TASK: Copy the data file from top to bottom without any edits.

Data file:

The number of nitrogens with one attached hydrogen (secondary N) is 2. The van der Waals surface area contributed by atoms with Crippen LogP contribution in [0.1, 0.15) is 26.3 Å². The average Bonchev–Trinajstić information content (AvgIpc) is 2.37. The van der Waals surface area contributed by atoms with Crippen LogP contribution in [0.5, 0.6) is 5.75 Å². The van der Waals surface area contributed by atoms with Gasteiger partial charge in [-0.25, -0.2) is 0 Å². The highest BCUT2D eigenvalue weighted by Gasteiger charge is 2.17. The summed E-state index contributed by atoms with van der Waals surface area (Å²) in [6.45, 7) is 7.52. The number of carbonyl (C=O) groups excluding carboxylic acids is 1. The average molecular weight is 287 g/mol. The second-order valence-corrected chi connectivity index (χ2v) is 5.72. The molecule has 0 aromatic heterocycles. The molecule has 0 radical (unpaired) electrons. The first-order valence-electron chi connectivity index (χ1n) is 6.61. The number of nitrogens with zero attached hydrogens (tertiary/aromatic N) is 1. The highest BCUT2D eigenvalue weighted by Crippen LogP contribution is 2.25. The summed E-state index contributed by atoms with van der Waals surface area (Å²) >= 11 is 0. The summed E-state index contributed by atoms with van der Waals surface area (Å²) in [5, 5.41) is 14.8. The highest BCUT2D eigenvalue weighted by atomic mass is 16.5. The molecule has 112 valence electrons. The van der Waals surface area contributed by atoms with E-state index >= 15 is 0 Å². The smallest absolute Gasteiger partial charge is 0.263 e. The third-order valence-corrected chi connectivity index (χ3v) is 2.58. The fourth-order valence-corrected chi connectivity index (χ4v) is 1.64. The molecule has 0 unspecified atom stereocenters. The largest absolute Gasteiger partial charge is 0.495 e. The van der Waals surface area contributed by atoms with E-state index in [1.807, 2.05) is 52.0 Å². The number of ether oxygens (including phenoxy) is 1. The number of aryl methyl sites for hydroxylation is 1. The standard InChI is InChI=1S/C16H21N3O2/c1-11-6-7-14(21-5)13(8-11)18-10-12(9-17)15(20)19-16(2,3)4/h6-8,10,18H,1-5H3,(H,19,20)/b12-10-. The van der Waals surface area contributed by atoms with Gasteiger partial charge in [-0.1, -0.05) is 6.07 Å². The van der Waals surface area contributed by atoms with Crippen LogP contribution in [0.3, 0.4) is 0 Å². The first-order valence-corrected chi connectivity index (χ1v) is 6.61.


The number of nitrogens with one attached hydrogen (secondary N) is 2. The van der Waals surface area contributed by atoms with Crippen LogP contribution in [0.1, 0.15) is 26.3 Å². The average Bonchev–Trinajstić information content (AvgIpc) is 2.37. The van der Waals surface area contributed by atoms with Crippen LogP contribution in [0.5, 0.6) is 5.75 Å². The van der Waals surface area contributed by atoms with Gasteiger partial charge in [-0.25, -0.2) is 0 Å². The highest BCUT2D eigenvalue weighted by Gasteiger charge is 2.17. The summed E-state index contributed by atoms with van der Waals surface area (Å²) in [6.45, 7) is 7.52. The number of carbonyl (C=O) groups excluding carboxylic acids is 1. The average molecular weight is 287 g/mol. The second-order valence-corrected chi connectivity index (χ2v) is 5.72. The molecule has 0 aromatic heterocycles. The molecule has 0 radical (unpaired) electrons. The first-order valence-electron chi connectivity index (χ1n) is 6.61. The number of nitrogens with zero attached hydrogens (tertiary/aromatic N) is 1. The highest BCUT2D eigenvalue weighted by Crippen LogP contribution is 2.25. The summed E-state index contributed by atoms with van der Waals surface area (Å²) >= 11 is 0. The summed E-state index contributed by atoms with van der Waals surface area (Å²) in [5, 5.41) is 14.8. The highest BCUT2D eigenvalue weighted by atomic mass is 16.5. The molecule has 112 valence electrons. The van der Waals surface area contributed by atoms with E-state index >= 15 is 0 Å². The smallest absolute Gasteiger partial charge is 0.263 e. The third-order valence-corrected chi connectivity index (χ3v) is 2.58. The fourth-order valence-corrected chi connectivity index (χ4v) is 1.64. The molecule has 0 unspecified atom stereocenters. The largest absolute Gasteiger partial charge is 0.495 e. The van der Waals surface area contributed by atoms with E-state index in [1.807, 2.05) is 52.0 Å². The number of ether oxygens (including phenoxy) is 1. The number of aryl methyl sites for hydroxylation is 1. The standard InChI is InChI=1S/C16H21N3O2/c1-11-6-7-14(21-5)13(8-11)18-10-12(9-17)15(20)19-16(2,3)4/h6-8,10,18H,1-5H3,(H,19,20)/b12-10-. The van der Waals surface area contributed by atoms with Gasteiger partial charge in [-0.1, -0.05) is 6.07 Å². The van der Waals surface area contributed by atoms with Crippen LogP contribution in [0.3, 0.4) is 0 Å². The first-order valence-corrected chi connectivity index (χ1v) is 6.61.